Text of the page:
Can Hildegarde Naughton take a new approach to the role of mayor?

Hildegarde Naughton — Photo: Mike Patterson

Hildegarde Naughton — Photo: Mike Patterson

I am sure Stephen Patrick Morrissey would not approve of what Insider is about to do, and as a self respecting Smiths fan I know it is sacrilegious, but here goes: “Hilda take a/Hilda take a bow/boot the grime of this world in the crotch dear/and don’t go home tonight/go out and find the cause that you love.”

What, might you ask, is that about? Well it’s the chorus from ‘Sheila Take A Bow’ adapted to reflect local politics - namely the near certain rise of Fine Gael councillor Hildegarde Naughton to the position of mayor of Galway city next month, and Insider’s hopes for her year in office.

And do not forget that Cllr Naughton is ‘The Singing Councillor’ so a musical slant on this week’s Grassroots is entirely appropriate.

Take a bow

So why “Hilda take a/Hilda take a bow”? Cllr Naughton is about to become the city’s ‘First Citizen’ and this marks the culmination in the first chapter of her political career thus far.

Remember she came from nowhere in the 2009 Local Elections, in the highly competitive Galway City West ward - home of heavy hitters like Donal Lyons, Catherine Connolly - and took a seat with a walloping 1,061 first preference votes.

This rose to a combined vote of 1,466 and in the process ousted John Mulholland - one of the best know businessmen, councillors, and former mayors in the city - thereby taking his seat. As opening acts go, it was fairly impressive.

Then in this year’s General Election, she polled a solid 3,606 first preferences - beating the tallies of a senator (Niall Ó Brolcháin ), the current Mayor (Michael J Crowe ), and a TD of 30 years standing (Frank Fahey ). Although she was not in the running for a Dáil seat, the general verdict was that she had laid down a marker for the future.

So next step, the mayoralty? It has a kind of logic to it.

Now Insider knows what you are thinking, the office of mayor is nothing to get excited about - it’s basically a year on a junket of openings, wince receptions, and a holiday to somewhere or other on St Patrick’s Day. Provided you are sociable and enjoy free meals, you should have no problem in handling the task.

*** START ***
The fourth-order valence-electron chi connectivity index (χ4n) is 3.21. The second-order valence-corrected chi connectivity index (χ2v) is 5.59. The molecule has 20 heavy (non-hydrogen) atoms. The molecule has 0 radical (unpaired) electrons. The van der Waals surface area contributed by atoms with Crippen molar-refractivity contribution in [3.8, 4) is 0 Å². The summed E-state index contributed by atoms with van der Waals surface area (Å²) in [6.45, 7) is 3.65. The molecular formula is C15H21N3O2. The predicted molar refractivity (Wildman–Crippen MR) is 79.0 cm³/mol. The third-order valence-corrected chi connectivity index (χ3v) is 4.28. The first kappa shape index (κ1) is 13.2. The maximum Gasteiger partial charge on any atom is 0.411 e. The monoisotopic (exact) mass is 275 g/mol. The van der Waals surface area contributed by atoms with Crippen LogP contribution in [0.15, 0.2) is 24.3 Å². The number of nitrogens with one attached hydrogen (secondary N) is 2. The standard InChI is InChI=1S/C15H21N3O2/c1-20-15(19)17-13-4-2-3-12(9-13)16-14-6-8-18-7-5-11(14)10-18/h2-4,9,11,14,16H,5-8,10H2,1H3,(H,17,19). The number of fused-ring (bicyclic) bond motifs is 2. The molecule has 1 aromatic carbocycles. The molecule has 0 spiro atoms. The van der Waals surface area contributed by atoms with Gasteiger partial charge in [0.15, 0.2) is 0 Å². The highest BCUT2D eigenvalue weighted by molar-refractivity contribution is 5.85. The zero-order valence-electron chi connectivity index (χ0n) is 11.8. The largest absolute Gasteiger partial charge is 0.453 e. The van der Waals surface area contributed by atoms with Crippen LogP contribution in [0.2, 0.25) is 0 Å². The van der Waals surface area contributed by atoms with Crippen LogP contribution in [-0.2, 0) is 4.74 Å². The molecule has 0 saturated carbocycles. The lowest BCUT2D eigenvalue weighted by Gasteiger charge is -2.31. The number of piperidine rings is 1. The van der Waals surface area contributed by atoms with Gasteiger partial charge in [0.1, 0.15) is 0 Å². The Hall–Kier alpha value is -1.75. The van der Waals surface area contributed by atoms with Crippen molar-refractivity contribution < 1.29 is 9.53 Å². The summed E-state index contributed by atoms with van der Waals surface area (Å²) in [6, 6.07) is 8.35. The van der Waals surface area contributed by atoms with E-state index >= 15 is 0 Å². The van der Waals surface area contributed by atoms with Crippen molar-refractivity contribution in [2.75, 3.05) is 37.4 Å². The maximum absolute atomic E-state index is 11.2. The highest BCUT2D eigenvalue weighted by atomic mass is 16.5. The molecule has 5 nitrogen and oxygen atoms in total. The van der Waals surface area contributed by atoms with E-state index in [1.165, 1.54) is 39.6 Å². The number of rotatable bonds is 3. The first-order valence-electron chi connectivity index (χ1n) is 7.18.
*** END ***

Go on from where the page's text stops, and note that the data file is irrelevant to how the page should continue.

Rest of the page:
Yet in another sense the mayoralty can be important. As the chair of Galway City Council meetings the Mayor has, not just the responsibility, but also the duty, to keep the councillors in line and get them to progress efficiently through the meeting’s agenda, and get the business of the city done - a difficult task, yes, given that s/he is dealing with 15 windbags, all with egos the size of Jupiter!

Which leads Insider back to: “Boot the grime of this world in the crotch dear.”

As Mayor, Cllr Naughton will have to do quite a lot of booting in sensitive places (metaphorically I hasten to add ) given some of the characters she will have to deal with.

Galway City Council meeting’s are a place where, if I may borrow from The Smiths again, it is ‘Bigmouth Strikes Again’, ‘Stop me If You Think You’ve Heard This One Before’, and ‘I Started Something I Couldn’t Finish’ - in other words, grandstanding, waffle, pointless and self-indulgent wrangling over obscure procedural rules, walkouts, postponements, and disrespecting the chair. Some may argue that it is not as bad as it used to be, but Insider thinks that’s putting far too optimistic a slant on things.

However Cllr Naughton is a schoolteacher and well used to dealing with noisy and boisterous individuals and a room full of voices all competing for the limelight (except the pupils don’t share the councillor’s need to repeat whatever the previous speaker has said in the vainglorious attempt to get a headline or quote ).